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Inspection report

Date of Inspection: 20 May 2014
Date of Publication: 24 June 2014
Inspection Report published 24 June 2014 PDF

People should be cared for in a clean environment and protected from the risk of infection (outcome 8)

Not met this standard

We checked that people who use this service

  • Providers of services comply with the requirements of regulation 12, with regard to the Code of Practice for health and adult social care on the prevention and control of infections and related guidance.

How this check was done

We looked at the personal care or treatment records of people who use the service, carried out a visit on 20 May 2014, observed how people were being cared for and talked with people who use the service. We talked with carers and / or family members, talked with staff, reviewed information given to us by the provider and reviewed information sent to us by other authorities.

Our judgement

People were not protected from the risk of infection because appropriate guidance had not been followed.

Reasons for our judgement

There were ineffective systems in place to reduce the risk and spread of infection. The Registered Manager showed us the infection prevention and control policy that should be followed by all staff. We observed that it was not being adhered to. We saw that care staff did not follow the correct procedure for handling and segregation of dirty laundry. Bags provided for dirty laundry were not used and we saw soiled linen and people's clothes on the laundry floor. Staff we spoke with identified that this should not have happened and presented an unnecessary risk of infection. Managers told us that the infection control policy should be reviewed on at least an annual basis and that it was last reviewed in January 2013. However there was no record of any updates made at that time and staff we spoke with could not recall being notified of any changes, or being provided with any recent information about infection prevention or control.

The policy we looked at did not refer to or reflect current legislation, standards and nationally recognised evidence-based guidance, such as the Department of Health and Health Protection Agency best practice guidelines: Prevention and control of infection in care homes 2013, or the Code of Practice for health and social care on the prevention and control of infections and related guidance 2010. The policy contained an outdated list of emergency and useful contacts, and the Registered Manager told us there was no formal arrangement in place for seeking external advice or expertise. This meant that people working in the service may not have access to suitable accurate information, and that they and people who used the service may not be protected against identifiable risks.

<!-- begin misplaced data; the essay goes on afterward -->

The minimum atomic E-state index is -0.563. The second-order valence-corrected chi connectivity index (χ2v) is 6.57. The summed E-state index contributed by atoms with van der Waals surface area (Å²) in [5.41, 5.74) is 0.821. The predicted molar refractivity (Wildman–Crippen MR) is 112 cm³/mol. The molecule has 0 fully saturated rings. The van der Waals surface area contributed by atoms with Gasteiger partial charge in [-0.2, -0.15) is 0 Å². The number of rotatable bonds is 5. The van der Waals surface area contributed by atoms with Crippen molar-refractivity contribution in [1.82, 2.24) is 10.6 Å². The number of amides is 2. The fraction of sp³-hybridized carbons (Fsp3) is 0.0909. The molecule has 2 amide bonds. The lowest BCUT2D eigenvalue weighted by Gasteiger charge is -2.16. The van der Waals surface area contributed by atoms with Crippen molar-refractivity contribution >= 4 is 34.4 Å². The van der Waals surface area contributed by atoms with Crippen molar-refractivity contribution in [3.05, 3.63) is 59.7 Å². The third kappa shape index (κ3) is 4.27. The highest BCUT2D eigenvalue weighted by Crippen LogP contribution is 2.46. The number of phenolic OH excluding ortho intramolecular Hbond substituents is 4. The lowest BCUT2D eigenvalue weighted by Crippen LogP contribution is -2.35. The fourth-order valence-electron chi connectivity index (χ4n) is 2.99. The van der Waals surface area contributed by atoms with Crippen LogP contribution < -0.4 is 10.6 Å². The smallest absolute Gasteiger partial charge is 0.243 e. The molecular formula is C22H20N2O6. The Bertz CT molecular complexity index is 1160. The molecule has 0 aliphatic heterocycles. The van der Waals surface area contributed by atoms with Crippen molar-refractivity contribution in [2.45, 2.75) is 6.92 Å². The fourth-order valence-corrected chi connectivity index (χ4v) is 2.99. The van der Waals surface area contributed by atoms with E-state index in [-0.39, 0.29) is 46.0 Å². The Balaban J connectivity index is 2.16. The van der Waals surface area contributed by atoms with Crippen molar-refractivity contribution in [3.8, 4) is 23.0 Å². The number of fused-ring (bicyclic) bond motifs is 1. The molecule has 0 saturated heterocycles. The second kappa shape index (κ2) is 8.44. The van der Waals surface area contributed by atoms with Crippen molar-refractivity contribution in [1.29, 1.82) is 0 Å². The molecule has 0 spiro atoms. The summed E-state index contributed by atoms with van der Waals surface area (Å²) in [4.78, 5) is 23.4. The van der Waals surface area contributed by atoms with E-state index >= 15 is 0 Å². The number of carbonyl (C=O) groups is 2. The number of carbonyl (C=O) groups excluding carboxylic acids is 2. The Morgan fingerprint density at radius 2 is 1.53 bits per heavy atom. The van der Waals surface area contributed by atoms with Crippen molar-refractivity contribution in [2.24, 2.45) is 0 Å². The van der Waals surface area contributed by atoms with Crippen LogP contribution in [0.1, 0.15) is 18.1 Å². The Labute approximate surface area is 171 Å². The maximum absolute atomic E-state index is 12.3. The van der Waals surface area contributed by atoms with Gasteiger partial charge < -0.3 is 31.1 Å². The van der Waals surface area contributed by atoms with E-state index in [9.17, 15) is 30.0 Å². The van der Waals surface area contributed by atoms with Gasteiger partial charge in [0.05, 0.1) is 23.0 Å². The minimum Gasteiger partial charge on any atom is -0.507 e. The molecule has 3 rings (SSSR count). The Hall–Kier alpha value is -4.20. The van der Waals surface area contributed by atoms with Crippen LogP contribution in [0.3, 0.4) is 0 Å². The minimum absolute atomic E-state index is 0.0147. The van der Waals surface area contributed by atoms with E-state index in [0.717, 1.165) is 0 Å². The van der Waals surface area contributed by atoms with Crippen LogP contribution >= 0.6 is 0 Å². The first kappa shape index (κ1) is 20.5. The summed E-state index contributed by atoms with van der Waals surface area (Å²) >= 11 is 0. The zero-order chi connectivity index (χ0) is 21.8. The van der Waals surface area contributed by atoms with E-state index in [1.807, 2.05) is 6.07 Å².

Appropriate hand washing facilities, such as hand hygiene instructions, liquid soap, and disposable towels were not available for staff at the point of care delivery. One staff member said: "It could be better. I would like to see more liquid soap and disposable towels." Managers and care staff told us that they and visitors to the home delivering personal care in people's rooms, washed their hands either in the sink in people’s rooms, or in a communal bathroom or laundry room that was not always adjacent to people's rooms. This meant that staff and people who used the service were not protected from the risks of cross contamination.

Personal protective equipment such as disposable aprons, and gloves was available for staff, however we saw no evidence that there was colour coding to ensure separate use in the kitchen, for example. We saw that alcohol hand rub in a hand sanitiser was provided at the entrance to the home for visitors' use. There were no instructions on hand hygiene displayed, and we did not see any evidence that visitors were encouraged to use the hand sanitiser at the start and end of visits. Staff told us that in the past they had been provided with their own hand sanitisers but that this no longer happened.

We asked managers about the cleaning arrangements within the home. They told us that cleaning was allocated to a cleaner, and to care staff who worked a day or night shift. Staff told us that vacuuming and damp dusting were carried out at least daily, and on an as required basis. We asked to see reports of any reviews or systems in place to monitor the prevention and control of infection, including cleaning schedules, risk registers, and infection control and prevention audits. These were not available and therefore we saw no evidence that the provider or Registered Manager had taken into account the monitoring (audit, revision and update) requirements of the Code of practice for health and social care on the prevention and control of infections and related guidance produced by the Department of Health. This meant that risks of exposure to infection may not be identified or acted upon and that people may be at risk of acquiring care associated infections.